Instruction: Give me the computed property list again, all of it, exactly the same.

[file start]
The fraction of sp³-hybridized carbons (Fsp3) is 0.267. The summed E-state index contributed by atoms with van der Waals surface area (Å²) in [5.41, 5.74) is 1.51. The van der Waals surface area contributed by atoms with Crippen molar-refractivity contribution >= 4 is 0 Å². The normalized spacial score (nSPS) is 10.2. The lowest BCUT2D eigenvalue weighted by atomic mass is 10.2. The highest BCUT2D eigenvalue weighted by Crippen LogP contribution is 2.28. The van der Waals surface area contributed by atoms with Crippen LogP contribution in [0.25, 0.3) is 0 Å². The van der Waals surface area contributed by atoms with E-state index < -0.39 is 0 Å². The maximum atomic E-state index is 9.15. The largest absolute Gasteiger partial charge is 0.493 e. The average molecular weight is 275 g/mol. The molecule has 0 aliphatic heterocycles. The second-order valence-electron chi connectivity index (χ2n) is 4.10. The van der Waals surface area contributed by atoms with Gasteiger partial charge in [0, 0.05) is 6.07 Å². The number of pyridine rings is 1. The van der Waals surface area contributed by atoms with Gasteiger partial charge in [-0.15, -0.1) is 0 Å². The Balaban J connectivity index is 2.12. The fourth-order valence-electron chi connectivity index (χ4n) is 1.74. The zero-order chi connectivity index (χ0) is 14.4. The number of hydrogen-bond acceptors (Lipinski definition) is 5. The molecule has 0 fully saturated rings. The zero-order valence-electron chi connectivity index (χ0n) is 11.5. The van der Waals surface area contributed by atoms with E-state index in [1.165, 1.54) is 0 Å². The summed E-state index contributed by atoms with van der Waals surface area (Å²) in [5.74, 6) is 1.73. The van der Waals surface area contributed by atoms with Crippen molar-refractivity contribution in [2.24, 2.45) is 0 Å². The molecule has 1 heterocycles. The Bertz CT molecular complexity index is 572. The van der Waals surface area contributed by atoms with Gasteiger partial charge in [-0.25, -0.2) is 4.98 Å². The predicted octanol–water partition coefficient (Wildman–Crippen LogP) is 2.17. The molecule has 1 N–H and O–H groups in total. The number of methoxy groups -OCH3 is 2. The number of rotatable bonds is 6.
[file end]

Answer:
The fraction of sp³-hybridized carbons (Fsp3) is 0.267. The summed E-state index contributed by atoms with van der Waals surface area (Å²) in [5.41, 5.74) is 1.51. The van der Waals surface area contributed by atoms with Crippen molar-refractivity contribution >= 4 is 0 Å². The normalized spacial score (nSPS) is 10.2. The lowest BCUT2D eigenvalue weighted by atomic mass is 10.2. The highest BCUT2D eigenvalue weighted by Crippen LogP contribution is 2.28. The van der Waals surface area contributed by atoms with Crippen LogP contribution in [0.25, 0.3) is 0 Å². The van der Waals surface area contributed by atoms with E-state index < -0.39 is 0 Å². The maximum atomic E-state index is 9.15. The largest absolute Gasteiger partial charge is 0.493 e. The average molecular weight is 275 g/mol. The molecule has 0 aliphatic heterocycles. The second-order valence-electron chi connectivity index (χ2n) is 4.10. The van der Waals surface area contributed by atoms with Gasteiger partial charge in [0, 0.05) is 6.07 Å². The number of pyridine rings is 1. The van der Waals surface area contributed by atoms with Gasteiger partial charge in [-0.15, -0.1) is 0 Å². The Balaban J connectivity index is 2.12. The fourth-order valence-electron chi connectivity index (χ4n) is 1.74. The zero-order chi connectivity index (χ0) is 14.4. The number of hydrogen-bond acceptors (Lipinski definition) is 5. The molecule has 0 fully saturated rings. The zero-order valence-electron chi connectivity index (χ0n) is 11.5. The van der Waals surface area contributed by atoms with E-state index in [1.165, 1.54) is 0 Å². The summed E-state index contributed by atoms with van der Waals surface area (Å²) in [5.74, 6) is 1.73. The van der Waals surface area contributed by atoms with Crippen molar-refractivity contribution in [2.24, 2.45) is 0 Å². The molecule has 1 heterocycles. The Bertz CT molecular complexity index is 572. The van der Waals surface area contributed by atoms with Gasteiger partial charge in [-0.25, -0.2) is 4.98 Å². The predicted octanol–water partition coefficient (Wildman–Crippen LogP) is 2.17. The molecule has 1 N–H and O–H groups in total. The number of methoxy groups -OCH3 is 2. The number of rotatable bonds is 6.